I expected the book to get a lot of backlash about partisanship based on Clarke's testimony but not from the people who actually read the book. I found it to be helpful in figuring out how we got here, in this mess with al-Quaeda. Richard Clarke's career started in the Reagan Administration and he told about the unintended consequences (that no one could forsee) of the Cold War and Reagan's efforts to bring down the Soviet Union.
Clarke himself acknowledges that it is likely that no one could have prevented 9/11. Those he criticizes most for not preventing 9/11 are the CIA and FBI and their entrenched, territorial view of their jobs.
He says that he knew it would take body bags for them to listen. He faults Congress and the Clinton Adminstration for not adequately funding anti-terrorism efforts. He does fault the Bush Administration for Iraq, which he views as a distraction from the war on terror, but that is not the purpose of the book.
I found the behind-the-scenes view of the inner workings of our government fascinating and an interesting read for that reason alone. Clarke's frustration at trying to "turn the battleship" is evident throughout the book - in all the Adminstrations in which he served.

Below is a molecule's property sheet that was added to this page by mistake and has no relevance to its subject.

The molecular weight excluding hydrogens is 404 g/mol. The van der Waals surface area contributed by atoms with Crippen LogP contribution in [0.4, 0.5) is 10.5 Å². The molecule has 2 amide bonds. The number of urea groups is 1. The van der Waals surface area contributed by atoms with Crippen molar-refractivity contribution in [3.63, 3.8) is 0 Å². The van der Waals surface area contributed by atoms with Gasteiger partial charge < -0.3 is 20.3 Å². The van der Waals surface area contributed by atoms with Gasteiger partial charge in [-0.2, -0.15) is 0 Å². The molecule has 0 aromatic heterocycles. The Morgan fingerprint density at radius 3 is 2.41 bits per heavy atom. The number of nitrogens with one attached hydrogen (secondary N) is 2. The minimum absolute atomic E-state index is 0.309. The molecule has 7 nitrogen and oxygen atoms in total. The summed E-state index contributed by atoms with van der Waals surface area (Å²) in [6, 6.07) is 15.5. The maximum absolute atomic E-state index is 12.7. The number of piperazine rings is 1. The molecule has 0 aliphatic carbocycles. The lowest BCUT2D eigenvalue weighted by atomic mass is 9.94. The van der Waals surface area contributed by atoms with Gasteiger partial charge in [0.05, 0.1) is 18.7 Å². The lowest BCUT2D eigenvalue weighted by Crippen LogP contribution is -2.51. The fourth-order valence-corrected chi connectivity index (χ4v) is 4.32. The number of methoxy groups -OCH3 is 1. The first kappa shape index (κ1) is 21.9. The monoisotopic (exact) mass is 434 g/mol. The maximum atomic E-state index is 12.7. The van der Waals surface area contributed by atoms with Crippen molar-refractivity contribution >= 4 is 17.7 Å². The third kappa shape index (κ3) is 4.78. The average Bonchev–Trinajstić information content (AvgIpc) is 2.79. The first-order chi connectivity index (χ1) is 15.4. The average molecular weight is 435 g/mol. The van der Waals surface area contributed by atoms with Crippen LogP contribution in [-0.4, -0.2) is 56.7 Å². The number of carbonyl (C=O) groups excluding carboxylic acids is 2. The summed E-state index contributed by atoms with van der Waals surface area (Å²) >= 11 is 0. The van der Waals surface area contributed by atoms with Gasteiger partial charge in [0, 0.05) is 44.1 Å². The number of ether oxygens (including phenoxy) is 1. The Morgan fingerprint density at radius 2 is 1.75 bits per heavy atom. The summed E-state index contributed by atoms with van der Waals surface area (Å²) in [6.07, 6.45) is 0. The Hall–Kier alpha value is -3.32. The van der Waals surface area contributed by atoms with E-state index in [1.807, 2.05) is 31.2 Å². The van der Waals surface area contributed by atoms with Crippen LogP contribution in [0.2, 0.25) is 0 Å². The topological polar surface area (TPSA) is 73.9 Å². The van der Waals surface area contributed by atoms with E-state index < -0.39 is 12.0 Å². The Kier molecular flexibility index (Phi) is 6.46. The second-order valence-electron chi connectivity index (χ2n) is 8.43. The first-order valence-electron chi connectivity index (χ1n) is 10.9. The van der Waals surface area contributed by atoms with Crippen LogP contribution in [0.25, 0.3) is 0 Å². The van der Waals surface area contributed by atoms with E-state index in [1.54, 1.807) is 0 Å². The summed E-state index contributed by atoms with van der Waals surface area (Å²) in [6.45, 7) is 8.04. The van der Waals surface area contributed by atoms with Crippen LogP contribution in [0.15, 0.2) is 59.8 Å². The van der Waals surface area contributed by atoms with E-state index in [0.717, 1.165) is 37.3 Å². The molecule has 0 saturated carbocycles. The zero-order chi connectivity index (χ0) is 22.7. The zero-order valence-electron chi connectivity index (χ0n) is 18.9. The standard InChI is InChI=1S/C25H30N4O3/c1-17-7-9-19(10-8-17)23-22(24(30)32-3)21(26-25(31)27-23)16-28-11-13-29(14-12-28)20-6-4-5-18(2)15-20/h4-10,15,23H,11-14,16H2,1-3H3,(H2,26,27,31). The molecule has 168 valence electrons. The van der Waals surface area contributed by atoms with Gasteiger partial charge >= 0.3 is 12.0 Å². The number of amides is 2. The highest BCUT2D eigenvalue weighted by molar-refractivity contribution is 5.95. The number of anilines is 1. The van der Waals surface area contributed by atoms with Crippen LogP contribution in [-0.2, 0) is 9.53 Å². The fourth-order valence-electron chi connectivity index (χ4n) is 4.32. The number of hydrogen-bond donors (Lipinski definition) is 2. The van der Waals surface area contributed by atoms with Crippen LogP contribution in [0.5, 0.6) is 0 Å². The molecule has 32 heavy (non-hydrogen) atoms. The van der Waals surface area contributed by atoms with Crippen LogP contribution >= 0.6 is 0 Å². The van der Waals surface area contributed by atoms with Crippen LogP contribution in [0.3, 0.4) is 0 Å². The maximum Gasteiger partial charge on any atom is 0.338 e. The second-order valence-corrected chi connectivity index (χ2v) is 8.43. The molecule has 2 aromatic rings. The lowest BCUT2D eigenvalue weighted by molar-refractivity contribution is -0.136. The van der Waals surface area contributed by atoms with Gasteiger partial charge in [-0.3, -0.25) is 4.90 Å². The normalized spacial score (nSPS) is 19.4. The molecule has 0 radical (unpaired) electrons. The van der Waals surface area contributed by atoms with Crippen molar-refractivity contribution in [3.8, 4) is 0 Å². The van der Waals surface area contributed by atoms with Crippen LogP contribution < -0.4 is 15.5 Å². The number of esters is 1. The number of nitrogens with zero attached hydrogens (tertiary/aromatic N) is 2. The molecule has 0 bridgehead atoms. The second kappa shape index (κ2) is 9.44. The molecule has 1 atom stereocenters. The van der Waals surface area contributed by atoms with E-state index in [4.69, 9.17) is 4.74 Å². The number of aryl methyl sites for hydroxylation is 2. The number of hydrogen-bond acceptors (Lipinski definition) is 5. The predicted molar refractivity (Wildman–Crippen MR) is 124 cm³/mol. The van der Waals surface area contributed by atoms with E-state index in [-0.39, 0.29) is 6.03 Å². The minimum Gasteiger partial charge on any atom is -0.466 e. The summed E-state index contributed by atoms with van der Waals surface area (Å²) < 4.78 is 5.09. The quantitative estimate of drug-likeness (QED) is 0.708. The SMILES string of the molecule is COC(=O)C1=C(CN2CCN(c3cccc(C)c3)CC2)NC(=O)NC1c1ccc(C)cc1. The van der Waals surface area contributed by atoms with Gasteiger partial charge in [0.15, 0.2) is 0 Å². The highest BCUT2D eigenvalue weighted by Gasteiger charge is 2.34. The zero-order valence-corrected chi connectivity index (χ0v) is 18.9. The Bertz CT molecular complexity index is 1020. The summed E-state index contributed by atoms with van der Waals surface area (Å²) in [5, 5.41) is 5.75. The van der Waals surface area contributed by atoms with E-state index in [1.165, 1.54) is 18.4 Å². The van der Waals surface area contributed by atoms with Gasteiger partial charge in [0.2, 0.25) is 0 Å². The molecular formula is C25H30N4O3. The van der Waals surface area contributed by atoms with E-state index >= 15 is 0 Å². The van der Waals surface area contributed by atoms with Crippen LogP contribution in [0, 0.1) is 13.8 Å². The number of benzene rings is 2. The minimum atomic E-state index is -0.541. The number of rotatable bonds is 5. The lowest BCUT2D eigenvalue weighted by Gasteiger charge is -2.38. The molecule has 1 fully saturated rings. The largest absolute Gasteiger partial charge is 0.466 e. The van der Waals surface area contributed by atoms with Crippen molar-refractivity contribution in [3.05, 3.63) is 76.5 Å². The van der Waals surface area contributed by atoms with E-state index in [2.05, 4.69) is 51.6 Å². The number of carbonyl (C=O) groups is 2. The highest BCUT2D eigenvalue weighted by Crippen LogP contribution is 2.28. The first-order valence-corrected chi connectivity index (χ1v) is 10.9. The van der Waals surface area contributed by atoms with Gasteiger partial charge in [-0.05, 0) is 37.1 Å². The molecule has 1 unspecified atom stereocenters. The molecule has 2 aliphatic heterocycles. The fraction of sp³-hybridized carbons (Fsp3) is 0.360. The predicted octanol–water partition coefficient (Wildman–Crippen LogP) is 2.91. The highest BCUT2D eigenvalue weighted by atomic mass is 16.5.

This is such a good story, it is a shame that there isn't an unabridged version to listen to. Whether you're into biking and Le Tour or not, this book is a great listen. I've given it to several non-biking friends who are facing a tough illness and each has finished the book inspired and encouraged for their own battle. All have also become fans of LA.
This is the story of a misfit young kid from Texas who is blessed (and possibly cursed) with great genetics. Lance Armstrong has tremendous natural physical ability to be a great bike rider but his experience with cancer provides the maturity and focus he needed to become winner of what is arguably the world's toughest endurance event. He describes his life pre-cancer and post-cancer seemingly very frankly. In the unabridged version, he describes his reaction to his diagnosis, his near-death experience of his cure, and the awakening of an appreciation and zest for life in much more detail than the abridged version. Still, the reader gets a sense of the struggle and the sweetness of the victory.
The reader is enthusiastic although he mangles many of the names in procycling as well as some of the sport's terms. If you follow cycling, you'll know what he means and if you don't, it won't matter. This is a very inspiring story that I can recommend to all.
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